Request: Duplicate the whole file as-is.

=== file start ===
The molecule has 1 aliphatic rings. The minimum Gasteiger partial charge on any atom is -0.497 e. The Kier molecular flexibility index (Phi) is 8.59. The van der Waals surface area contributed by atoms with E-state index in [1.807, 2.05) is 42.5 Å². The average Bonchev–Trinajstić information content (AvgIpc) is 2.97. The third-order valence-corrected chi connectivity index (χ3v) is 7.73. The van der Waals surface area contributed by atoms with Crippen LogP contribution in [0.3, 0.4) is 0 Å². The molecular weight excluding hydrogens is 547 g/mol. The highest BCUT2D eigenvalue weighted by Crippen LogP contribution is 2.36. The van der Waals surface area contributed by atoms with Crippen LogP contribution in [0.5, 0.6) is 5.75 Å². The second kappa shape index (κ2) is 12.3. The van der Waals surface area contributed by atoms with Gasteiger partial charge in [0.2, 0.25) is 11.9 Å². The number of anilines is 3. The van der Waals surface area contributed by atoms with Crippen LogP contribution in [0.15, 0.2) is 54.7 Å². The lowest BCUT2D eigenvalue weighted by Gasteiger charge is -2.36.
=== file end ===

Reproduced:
The molecule has 1 aliphatic rings. The minimum Gasteiger partial charge on any atom is -0.497 e. The Kier molecular flexibility index (Phi) is 8.59. The van der Waals surface area contributed by atoms with E-state index in [1.807, 2.05) is 42.5 Å². The average Bonchev–Trinajstić information content (AvgIpc) is 2.97. The third-order valence-corrected chi connectivity index (χ3v) is 7.73. The van der Waals surface area contributed by atoms with Crippen LogP contribution in [0.3, 0.4) is 0 Å². The molecular weight excluding hydrogens is 547 g/mol. The highest BCUT2D eigenvalue weighted by Crippen LogP contribution is 2.36. The van der Waals surface area contributed by atoms with Crippen LogP contribution in [0.5, 0.6) is 5.75 Å². The second kappa shape index (κ2) is 12.3. The van der Waals surface area contributed by atoms with Gasteiger partial charge in [0.2, 0.25) is 11.9 Å². The number of anilines is 3. The van der Waals surface area contributed by atoms with Crippen LogP contribution in [0.15, 0.2) is 54.7 Å². The lowest BCUT2D eigenvalue weighted by Gasteiger charge is -2.36.